Nothing says democracy like Sharia-compliant TV. I wonder if the $1.5 billion Barack Obama just gave the Muslim Brotherhood is helping to fund this first ever Egyptian TV channel featuring full face-covered women only? Even better, it’s due to launch on July 20th, the first day of Ramadan. I guess we won’t be seeing any cooking segments for awhile.
Ahram(H/T Susan K) The channel will be named “Mariya” after one of Prophet Mohamed’s wives, who was a Coptic Egyptian slave. A full niqabi film crew will manage and operate the channel, including TV presenters, producers, directors and correspondents.
The channel will air its programmes through the ultra-conservative Islamic Umma Channel for six hours every day. The majority of the programming will focus on the niqab (full-face veils) and married life. The channel will be exclusively managed by women. Men will be prohibited from working in or appearing on Mariya, and even participating in phone-ins during live programmes.
El-Sheikha Safaa Refai, a preacher who will head the channel, said that Mariyaprogrammes aim to educate Muslim women about their religion. “Our message will be directed at Muslim women, to teach them the Sunna (practices) of the Prophet Mohamed,” Refai told Al-Ahram Arabic news portal Thursday.
She insisted that the niqab is the proper Muslim attire as stipulated by Islamic Sharia law. Refai went on to label any woman who does not wear the full face veil as “uncovered,” stressing that the niqab is a “red line” that cannot be crossed.
She indicated that Mariya plans to feature only niqabi pundits. However, if the channel airs a programme about an issue and cannot find a niqabi expert, they will host a non-niqabiand give them two options: either to wear the niqab temporarily during the programme, or have their faces blurred out while the programme is being broadcast.
However, Refai added that this does not mean that they will be “excluding anyone” explaining that Mariya aims to bring back the dignity of niqabi women who were oppressed and fired from their jobs over the past few decades.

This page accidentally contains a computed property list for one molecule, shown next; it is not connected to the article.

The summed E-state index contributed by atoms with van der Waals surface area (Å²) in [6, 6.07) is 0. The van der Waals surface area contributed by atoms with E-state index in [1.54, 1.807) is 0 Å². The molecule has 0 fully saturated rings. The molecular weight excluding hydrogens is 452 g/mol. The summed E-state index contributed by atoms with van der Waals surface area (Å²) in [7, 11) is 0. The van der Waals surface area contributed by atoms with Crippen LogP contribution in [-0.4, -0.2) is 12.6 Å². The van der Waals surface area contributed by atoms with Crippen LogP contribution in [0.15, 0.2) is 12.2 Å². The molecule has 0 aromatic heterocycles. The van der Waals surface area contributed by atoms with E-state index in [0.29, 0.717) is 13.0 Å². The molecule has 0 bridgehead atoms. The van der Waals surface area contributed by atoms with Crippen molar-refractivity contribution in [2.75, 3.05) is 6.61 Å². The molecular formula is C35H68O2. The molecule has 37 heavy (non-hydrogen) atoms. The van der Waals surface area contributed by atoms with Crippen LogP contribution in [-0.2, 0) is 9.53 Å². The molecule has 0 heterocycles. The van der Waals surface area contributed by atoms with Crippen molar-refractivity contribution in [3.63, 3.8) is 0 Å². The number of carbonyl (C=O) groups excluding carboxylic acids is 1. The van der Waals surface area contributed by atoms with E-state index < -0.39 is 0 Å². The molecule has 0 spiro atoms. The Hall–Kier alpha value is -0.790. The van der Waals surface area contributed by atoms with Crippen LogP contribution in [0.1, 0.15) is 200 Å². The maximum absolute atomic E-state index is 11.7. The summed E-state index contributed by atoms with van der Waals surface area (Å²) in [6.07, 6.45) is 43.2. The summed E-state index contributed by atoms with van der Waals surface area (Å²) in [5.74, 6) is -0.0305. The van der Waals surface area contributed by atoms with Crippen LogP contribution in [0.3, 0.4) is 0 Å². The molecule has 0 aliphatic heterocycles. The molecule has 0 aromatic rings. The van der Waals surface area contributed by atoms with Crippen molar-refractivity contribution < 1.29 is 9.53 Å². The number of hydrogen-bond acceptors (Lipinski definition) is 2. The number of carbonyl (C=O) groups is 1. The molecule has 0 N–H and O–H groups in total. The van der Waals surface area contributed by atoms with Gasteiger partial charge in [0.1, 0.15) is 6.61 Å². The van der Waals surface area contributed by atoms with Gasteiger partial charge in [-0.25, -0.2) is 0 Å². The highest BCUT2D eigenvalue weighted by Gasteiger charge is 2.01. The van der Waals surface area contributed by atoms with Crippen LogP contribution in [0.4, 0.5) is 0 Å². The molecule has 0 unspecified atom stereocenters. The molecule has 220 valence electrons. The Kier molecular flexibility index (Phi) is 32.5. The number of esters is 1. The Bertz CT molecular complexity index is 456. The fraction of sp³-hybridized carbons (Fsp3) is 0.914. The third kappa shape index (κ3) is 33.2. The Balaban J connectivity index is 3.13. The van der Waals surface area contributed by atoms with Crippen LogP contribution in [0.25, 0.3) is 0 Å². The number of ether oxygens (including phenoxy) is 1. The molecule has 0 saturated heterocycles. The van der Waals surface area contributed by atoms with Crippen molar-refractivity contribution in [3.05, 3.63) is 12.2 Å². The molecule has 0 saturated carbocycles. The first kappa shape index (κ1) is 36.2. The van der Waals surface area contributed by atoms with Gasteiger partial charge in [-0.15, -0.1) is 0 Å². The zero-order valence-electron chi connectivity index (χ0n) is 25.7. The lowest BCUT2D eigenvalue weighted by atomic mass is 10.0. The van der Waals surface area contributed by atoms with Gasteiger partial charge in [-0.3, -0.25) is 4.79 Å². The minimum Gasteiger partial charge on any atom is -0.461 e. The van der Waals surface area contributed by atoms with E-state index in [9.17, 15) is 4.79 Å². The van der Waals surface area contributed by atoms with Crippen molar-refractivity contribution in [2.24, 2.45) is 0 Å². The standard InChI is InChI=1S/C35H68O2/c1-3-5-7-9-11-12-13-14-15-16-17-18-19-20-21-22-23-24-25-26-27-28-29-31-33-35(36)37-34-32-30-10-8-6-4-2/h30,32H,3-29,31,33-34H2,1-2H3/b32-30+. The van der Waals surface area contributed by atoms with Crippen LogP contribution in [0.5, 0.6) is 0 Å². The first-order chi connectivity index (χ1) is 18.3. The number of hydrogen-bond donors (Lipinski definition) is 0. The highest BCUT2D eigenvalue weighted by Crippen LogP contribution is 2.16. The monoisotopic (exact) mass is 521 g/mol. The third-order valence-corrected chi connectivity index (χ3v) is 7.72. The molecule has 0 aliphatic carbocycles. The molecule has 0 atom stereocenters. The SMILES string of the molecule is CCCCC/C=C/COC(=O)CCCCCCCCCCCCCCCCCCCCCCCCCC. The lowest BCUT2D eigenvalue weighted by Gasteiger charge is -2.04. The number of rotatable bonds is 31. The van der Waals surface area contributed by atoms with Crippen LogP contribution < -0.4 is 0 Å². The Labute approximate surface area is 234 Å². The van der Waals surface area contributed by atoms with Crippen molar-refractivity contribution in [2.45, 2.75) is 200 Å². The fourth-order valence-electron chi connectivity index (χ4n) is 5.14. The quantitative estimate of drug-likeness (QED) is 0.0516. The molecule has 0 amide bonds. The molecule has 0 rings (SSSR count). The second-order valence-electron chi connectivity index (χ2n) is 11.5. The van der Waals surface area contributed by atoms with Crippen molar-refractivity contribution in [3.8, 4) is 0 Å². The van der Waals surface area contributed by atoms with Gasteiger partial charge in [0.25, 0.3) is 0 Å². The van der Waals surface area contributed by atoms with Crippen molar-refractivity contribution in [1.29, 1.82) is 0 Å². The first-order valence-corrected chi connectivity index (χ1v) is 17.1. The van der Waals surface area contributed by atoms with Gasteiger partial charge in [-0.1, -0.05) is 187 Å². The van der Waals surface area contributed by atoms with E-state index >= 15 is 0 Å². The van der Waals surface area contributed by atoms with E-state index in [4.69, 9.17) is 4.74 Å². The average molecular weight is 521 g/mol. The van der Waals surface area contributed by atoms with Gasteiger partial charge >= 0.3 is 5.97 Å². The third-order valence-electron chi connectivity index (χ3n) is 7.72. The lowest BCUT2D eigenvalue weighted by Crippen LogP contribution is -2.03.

Among the programmes that will be featured on Mariya is “Memoires of a woman,” which will discuss marital infidelity, with the focus on women cheating on their husbands.
The channel currently has 30 niqabi TV presenters. They also have a temporary male director, Mohamed Dunia, who will be replaced with a niqabi woman soon, according to Refai. Similarly, the “uncovered” camerawomen Mariya has hired for the timebeing will also soon be replaced.
The head cover (hijab), the more common hair-covering Islamic attire in Egypt, was banned on Egyptian TV channels during the Mubarak era. News about Mariya caused shockwaves across the Egyptian media sector.
Even Al-Jazeera TV anchor Mona Salman, who is also Egyptian, says that facial expressions are an important tool used by TV presenters when programmes are being aired. “They are vital tools in connecting with your audience, including eye contact,” Salman said. She added that Mariya’s concept seems more appropriate for radio.
Since the fall of Hosni Mubarak in February 2011, Egypt has witnessed an ongoing Islamist ascendency. During the Mubarak regime there were heavy crackdowns on Islamists, with the Muslim Brotherhood, the largest opposition group, officially banned, though tolerated.
Members of the Brotherhood were routinely detained, their properties regularly confiscated, and they were often banned from running for political office. Islamists have since enjoyed a predominent presence in the political sphere, with the Brotherhood and the Safafist El-Nour Party winning 47 and 23 per cent of parliament seats respectively.